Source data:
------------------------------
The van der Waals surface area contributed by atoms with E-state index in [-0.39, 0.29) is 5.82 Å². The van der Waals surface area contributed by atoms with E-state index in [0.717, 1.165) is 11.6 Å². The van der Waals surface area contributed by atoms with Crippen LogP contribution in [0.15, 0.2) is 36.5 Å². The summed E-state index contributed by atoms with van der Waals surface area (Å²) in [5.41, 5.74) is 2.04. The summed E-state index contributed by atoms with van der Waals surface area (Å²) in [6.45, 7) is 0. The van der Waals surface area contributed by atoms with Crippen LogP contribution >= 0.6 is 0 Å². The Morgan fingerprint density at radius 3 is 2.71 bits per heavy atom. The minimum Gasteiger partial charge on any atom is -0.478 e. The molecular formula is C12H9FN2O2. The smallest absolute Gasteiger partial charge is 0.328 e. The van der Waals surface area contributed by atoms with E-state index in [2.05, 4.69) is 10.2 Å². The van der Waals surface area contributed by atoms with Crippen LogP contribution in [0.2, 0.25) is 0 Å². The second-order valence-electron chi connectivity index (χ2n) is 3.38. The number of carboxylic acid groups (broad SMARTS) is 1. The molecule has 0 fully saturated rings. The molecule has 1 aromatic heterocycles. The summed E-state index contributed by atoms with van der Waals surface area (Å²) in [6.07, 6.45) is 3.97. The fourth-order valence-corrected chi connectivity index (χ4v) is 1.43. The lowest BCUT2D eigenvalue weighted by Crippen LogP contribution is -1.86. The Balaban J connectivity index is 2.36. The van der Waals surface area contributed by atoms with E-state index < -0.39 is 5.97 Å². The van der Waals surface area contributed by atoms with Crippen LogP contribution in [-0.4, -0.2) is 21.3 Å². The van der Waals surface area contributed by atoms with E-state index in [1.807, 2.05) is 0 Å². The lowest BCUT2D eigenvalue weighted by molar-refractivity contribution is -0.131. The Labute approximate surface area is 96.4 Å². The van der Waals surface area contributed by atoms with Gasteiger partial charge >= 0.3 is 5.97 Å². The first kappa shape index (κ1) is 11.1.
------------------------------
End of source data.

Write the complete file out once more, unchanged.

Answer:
The van der Waals surface area contributed by atoms with E-state index in [-0.39, 0.29) is 5.82 Å². The van der Waals surface area contributed by atoms with E-state index in [0.717, 1.165) is 11.6 Å². The van der Waals surface area contributed by atoms with Crippen LogP contribution in [0.15, 0.2) is 36.5 Å². The summed E-state index contributed by atoms with van der Waals surface area (Å²) in [5.41, 5.74) is 2.04. The summed E-state index contributed by atoms with van der Waals surface area (Å²) in [6.45, 7) is 0. The van der Waals surface area contributed by atoms with Crippen LogP contribution >= 0.6 is 0 Å². The Morgan fingerprint density at radius 3 is 2.71 bits per heavy atom. The minimum Gasteiger partial charge on any atom is -0.478 e. The molecular formula is C12H9FN2O2. The smallest absolute Gasteiger partial charge is 0.328 e. The van der Waals surface area contributed by atoms with E-state index in [2.05, 4.69) is 10.2 Å². The van der Waals surface area contributed by atoms with Crippen LogP contribution in [0.2, 0.25) is 0 Å². The second-order valence-electron chi connectivity index (χ2n) is 3.38. The number of carboxylic acid groups (broad SMARTS) is 1. The molecule has 0 fully saturated rings. The molecule has 1 aromatic heterocycles. The summed E-state index contributed by atoms with van der Waals surface area (Å²) in [6.07, 6.45) is 3.97. The fourth-order valence-corrected chi connectivity index (χ4v) is 1.43. The lowest BCUT2D eigenvalue weighted by Crippen LogP contribution is -1.86. The Balaban J connectivity index is 2.36. The van der Waals surface area contributed by atoms with E-state index < -0.39 is 5.97 Å². The van der Waals surface area contributed by atoms with Crippen LogP contribution in [-0.4, -0.2) is 21.3 Å². The van der Waals surface area contributed by atoms with E-state index in [1.807, 2.05) is 0 Å². The lowest BCUT2D eigenvalue weighted by molar-refractivity contribution is -0.131. The Labute approximate surface area is 96.4 Å². The van der Waals surface area contributed by atoms with Gasteiger partial charge >= 0.3 is 5.97 Å². The first kappa shape index (κ1) is 11.1.